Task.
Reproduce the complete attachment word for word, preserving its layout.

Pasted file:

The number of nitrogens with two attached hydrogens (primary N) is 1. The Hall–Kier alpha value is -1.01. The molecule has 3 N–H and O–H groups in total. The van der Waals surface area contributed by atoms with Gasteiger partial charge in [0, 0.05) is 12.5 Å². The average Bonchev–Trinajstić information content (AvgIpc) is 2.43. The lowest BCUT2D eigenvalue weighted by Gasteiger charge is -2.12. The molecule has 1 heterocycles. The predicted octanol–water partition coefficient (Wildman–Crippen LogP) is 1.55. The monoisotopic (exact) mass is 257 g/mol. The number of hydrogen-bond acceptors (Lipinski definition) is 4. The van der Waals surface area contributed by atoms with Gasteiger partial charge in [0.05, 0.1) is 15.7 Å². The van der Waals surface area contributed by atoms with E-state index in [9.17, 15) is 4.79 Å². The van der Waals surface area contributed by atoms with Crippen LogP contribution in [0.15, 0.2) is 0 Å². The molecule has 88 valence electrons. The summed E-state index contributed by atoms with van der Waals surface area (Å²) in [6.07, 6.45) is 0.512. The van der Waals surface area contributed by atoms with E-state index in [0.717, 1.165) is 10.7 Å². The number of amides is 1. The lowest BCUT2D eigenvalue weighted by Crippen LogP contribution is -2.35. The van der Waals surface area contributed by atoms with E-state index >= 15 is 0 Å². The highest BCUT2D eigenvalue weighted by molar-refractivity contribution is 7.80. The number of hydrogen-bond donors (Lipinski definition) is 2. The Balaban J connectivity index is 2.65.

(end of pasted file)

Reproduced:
The number of nitrogens with two attached hydrogens (primary N) is 1. The Hall–Kier alpha value is -1.01. The molecule has 3 N–H and O–H groups in total. The van der Waals surface area contributed by atoms with Gasteiger partial charge in [0, 0.05) is 12.5 Å². The average Bonchev–Trinajstić information content (AvgIpc) is 2.43. The lowest BCUT2D eigenvalue weighted by Gasteiger charge is -2.12. The molecule has 1 heterocycles. The predicted octanol–water partition coefficient (Wildman–Crippen LogP) is 1.55. The monoisotopic (exact) mass is 257 g/mol. The number of hydrogen-bond acceptors (Lipinski definition) is 4. The van der Waals surface area contributed by atoms with Gasteiger partial charge in [0.05, 0.1) is 15.7 Å². The van der Waals surface area contributed by atoms with E-state index in [9.17, 15) is 4.79 Å². The van der Waals surface area contributed by atoms with Crippen LogP contribution in [0.15, 0.2) is 0 Å². The molecule has 88 valence electrons. The summed E-state index contributed by atoms with van der Waals surface area (Å²) in [6.07, 6.45) is 0.512. The van der Waals surface area contributed by atoms with E-state index in [0.717, 1.165) is 10.7 Å². The number of amides is 1. The lowest BCUT2D eigenvalue weighted by Crippen LogP contribution is -2.35. The van der Waals surface area contributed by atoms with E-state index >= 15 is 0 Å². The highest BCUT2D eigenvalue weighted by molar-refractivity contribution is 7.80. The number of hydrogen-bond donors (Lipinski definition) is 2. The Balaban J connectivity index is 2.65.